BLUE vs. CRSP: Why Are These Stocks Moving in Opposite Directions?
Stock Analysis & Ideas

BLUE vs. CRSP: Why Are These Stocks Moving in Opposite Directions?

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Bluebird Bio and CRISPR Therapeutics have demonstrated some volatility since reporting Q1 updates on May 8 and May 9. However, given CRISPR’s relative advantage in the SCD market and stronger portfolio, it’s hard to look beyond it as the best investment opportunity.

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Last week, Bluebird Bio (NASDAQ:BLUE) shares climbed while CRISPR Therapeutics (NASDAQ:CRSP) stock fell back. The latter has since spiked, while Bluebird Bio has given back many of its gains from the previous week. Did the market simply make a mistake? I’m not sure, but I’m certainly more bullish on CRISPR Therapeutics, with the company offering a cheaper and more commercially viable gene-editing treatment than Bluebird Bio. Meanwhile, I’m neutral on Bluebird Bio.

Bluebird Bio vs. CRISPR Therapeutics: What’s the Difference?

Bluebird Bio and CRISPR Therapeutics are frontrunners in gene editing, offering hope for patients battling blood disorders like sickle cell disease (SCD) and beta-thalassemia. The two companies were the first to receive regulatory approval for gene-editing treatments from the Food and Drug Administration (FDA) and other regulators worldwide.

However, these treatments are by no means the same. Bluebird’s Lyfgenia uses a special virus to deliver a healthy and functional beta-globin gene into a patient’s stem cells. This allows the body to produce functional red blood cells — anti-sickling hemoglobin — that may decrease or stop vaso-occlusive events. Each treatment is patient-specific.

CRISPR Therapeutics, along with Vertex Pharmaceuticals (NASDAQ:VRTX), developed Casgevy. This therapy uses the powerful CRISPR-Cas9 gene editing tool to directly modify a specific gene — the BCL11A gene. The BCL11A gene tells the body to make less fetal hemoglobin and more adult hemoglobin. CRISPR-Cas9 edits the DNA and makes the BCL11A gene less active.

When the gene is edited, the body can make more fetal hemoglobin, and this can stop red blood cells from turning into a sickle-cell shape. CRISPR’s treatment is also patient-specific, taking the body’s own blood stem cells. These are collected and sent for editing.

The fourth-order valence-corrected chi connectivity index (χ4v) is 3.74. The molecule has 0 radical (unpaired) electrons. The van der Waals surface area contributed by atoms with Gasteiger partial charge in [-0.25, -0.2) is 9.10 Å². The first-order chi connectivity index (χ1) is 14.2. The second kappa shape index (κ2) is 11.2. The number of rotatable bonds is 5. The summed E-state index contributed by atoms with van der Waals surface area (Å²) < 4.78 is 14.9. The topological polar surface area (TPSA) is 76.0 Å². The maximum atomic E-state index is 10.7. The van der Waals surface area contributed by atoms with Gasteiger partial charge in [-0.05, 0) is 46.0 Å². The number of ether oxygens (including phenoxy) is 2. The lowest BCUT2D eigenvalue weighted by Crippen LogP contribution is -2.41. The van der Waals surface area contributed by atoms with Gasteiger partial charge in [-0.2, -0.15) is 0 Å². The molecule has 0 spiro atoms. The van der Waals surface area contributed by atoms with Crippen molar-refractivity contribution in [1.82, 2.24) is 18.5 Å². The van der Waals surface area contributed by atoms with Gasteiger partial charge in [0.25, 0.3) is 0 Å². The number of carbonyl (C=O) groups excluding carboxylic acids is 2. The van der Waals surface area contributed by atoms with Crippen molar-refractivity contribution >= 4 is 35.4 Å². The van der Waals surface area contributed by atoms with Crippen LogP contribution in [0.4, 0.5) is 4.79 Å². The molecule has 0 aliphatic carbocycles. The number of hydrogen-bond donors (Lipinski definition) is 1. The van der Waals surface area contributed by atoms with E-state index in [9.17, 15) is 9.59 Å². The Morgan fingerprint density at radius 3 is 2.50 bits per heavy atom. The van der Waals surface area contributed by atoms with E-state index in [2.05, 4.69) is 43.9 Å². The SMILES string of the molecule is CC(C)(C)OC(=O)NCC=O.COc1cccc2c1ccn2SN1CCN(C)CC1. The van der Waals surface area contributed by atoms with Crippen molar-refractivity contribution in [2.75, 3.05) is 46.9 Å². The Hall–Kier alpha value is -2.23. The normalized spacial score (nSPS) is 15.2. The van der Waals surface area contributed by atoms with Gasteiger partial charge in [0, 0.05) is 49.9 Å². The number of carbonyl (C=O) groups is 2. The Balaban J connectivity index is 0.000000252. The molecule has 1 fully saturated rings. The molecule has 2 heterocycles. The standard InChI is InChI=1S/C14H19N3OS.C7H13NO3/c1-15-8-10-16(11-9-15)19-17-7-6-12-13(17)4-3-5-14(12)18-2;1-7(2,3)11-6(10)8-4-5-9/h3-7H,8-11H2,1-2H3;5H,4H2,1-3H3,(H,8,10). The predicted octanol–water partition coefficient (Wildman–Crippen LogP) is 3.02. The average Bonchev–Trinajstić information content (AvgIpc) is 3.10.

One of the big differences between the two treatments is the price tag. Casgevy is set to cost $2.2 million per patient, while Lyfgenia will cost $3.1 million per patient. According to Wall Street analysts, Lyfgenia’s higher price tag and safety warning are expected to negatively impact uptake.

What’s Going on with Bluebird Bio and CRISPR Therapeutics Stocks?

Bluebird Bio stock spiked on May 9 after the company released its Q1 results. Bluebird reported the completion of the first patient start (cell collection) for Lyfgenia at the Children’s National Hospital in Washington, D.C. This is one of the 60 qualified treatment venues for the company. On another positive note, Bluebird reported revenues of $18.6 million — up 681.5% year-over-year — beating estimates by $4.72 million.

Moreover, in its guidance, Bluebird said that it anticipates 85 to 105 patient starts — stem cell collections — in 2024, with the company recognizing revenues from its first Lyfgenia transfusions in the third quarter of 2024.

A week later, many of the gains achieved on May 9 appear to have been lost. Meanwhile, CRISPR, which fell after its own May 8 earnings report, has since made gains. This may just reflect the market digesting all the data.

CRISPR missed earnings and revenue expectations but said in the earnings press release that “multiple patients have already had cells collected.” Analysts have suggested that CRISPR is continuing to lead the way with its gene-editing rollout. CRISPR’s press release also noted that Vertex had signed multiple agreements with government and commercial health insurance providers in the U.S. and secured reimbursed access for eligible patients in Saudi Arabia, Bahrain, and France.

Of course, these investment opportunities aren’t just about SCD and beta-thalassemia. Analysts largely consider that CRISPR has a stronger pipeline of new treatments than Bluebird Bio. CRISPR, with its wealthy partner Vertex, also has more cash and a larger margin for error.

Is Bluebird Bio Stock a Buy, According to Analysts?

Bluebird Bio stock comes in as a Hold based on the ratings of 11 analysts in the past three months. There are currently four Buys, five Holds, and two Sell ratings. The average Bluebird Bio stock price target is $3.97, with a high forecast of $8.00 and a low forecast of $1.00. The average price target represents 274.5% upside potential.

Is CRISPR Therapeutics Stock a Buy, According to Analysts?

CRISPR Therapeutics stock has a Moderate Buy rating on TipRanks. There are 12 Buys, five Holds, and two Sell ratings from analysts. The average CRISPR Therapeutics stock price target is $79.17, with a high forecast of $112.00 and a low forecast of $30.00. The average price target represents 40.8% upside potential.

The Bottom Line on Bluebird Bio and CRISPR Therapeutics

I see Bluebird Bio as a more risky investment than CRISPR Therapeutics. The former’s pipeline is more focused on the current SCD opportunity, and it has a thin margin for error. Given the safety notice and the price tag, it’s also hard to see how it will be able to compete with CRISPR’s treatment — or other new therapies — in the long run. CRISPR appears in prime position to take control of the gene-editing segment and treatments for SCD and beta-thalassemia. That’s why I’m bullish on the Swiss company.



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